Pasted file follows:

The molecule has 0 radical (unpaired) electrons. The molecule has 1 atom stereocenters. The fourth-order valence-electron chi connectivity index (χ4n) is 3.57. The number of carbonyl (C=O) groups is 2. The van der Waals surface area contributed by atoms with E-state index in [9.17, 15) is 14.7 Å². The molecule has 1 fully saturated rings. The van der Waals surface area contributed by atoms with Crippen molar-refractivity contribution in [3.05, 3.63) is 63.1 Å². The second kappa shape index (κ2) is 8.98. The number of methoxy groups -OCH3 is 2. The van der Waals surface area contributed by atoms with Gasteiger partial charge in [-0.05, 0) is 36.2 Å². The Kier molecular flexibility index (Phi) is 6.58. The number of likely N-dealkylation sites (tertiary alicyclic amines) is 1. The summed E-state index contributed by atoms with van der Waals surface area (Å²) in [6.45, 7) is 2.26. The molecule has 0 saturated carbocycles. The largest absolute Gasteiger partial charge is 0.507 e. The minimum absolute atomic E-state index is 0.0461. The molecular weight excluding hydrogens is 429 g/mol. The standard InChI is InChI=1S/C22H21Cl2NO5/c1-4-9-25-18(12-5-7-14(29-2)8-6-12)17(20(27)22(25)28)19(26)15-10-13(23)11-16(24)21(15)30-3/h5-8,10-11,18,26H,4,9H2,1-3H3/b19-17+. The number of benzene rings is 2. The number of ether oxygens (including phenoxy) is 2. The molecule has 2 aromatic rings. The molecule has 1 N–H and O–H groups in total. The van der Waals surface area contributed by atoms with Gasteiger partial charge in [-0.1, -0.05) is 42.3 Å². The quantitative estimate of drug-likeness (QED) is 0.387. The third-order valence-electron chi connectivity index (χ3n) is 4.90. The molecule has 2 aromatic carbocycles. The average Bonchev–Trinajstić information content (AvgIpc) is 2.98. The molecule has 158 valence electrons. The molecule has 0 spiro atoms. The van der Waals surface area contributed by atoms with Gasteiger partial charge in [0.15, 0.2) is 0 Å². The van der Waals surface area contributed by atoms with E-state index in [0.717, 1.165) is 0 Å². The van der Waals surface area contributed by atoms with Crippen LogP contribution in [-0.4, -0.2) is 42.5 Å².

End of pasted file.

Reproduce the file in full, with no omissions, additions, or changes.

The molecule has 0 radical (unpaired) electrons. The molecule has 1 atom stereocenters. The fourth-order valence-electron chi connectivity index (χ4n) is 3.57. The number of carbonyl (C=O) groups is 2. The van der Waals surface area contributed by atoms with E-state index in [9.17, 15) is 14.7 Å². The molecule has 1 fully saturated rings. The van der Waals surface area contributed by atoms with Crippen molar-refractivity contribution in [3.05, 3.63) is 63.1 Å². The second kappa shape index (κ2) is 8.98. The number of methoxy groups -OCH3 is 2. The van der Waals surface area contributed by atoms with Gasteiger partial charge in [-0.05, 0) is 36.2 Å². The Kier molecular flexibility index (Phi) is 6.58. The number of likely N-dealkylation sites (tertiary alicyclic amines) is 1. The summed E-state index contributed by atoms with van der Waals surface area (Å²) in [6.45, 7) is 2.26. The molecule has 0 saturated carbocycles. The largest absolute Gasteiger partial charge is 0.507 e. The minimum absolute atomic E-state index is 0.0461. The molecular weight excluding hydrogens is 429 g/mol. The standard InChI is InChI=1S/C22H21Cl2NO5/c1-4-9-25-18(12-5-7-14(29-2)8-6-12)17(20(27)22(25)28)19(26)15-10-13(23)11-16(24)21(15)30-3/h5-8,10-11,18,26H,4,9H2,1-3H3/b19-17+. The number of benzene rings is 2. The number of ether oxygens (including phenoxy) is 2. The molecule has 2 aromatic rings. The molecule has 1 N–H and O–H groups in total. The van der Waals surface area contributed by atoms with Gasteiger partial charge in [-0.1, -0.05) is 42.3 Å². The quantitative estimate of drug-likeness (QED) is 0.387. The third-order valence-electron chi connectivity index (χ3n) is 4.90. The molecule has 2 aromatic carbocycles. The average Bonchev–Trinajstić information content (AvgIpc) is 2.98. The molecule has 158 valence electrons. The molecule has 0 spiro atoms. The van der Waals surface area contributed by atoms with Gasteiger partial charge in [0.15, 0.2) is 0 Å². The van der Waals surface area contributed by atoms with E-state index in [0.717, 1.165) is 0 Å². The van der Waals surface area contributed by atoms with Crippen LogP contribution in [-0.4, -0.2) is 42.5 Å².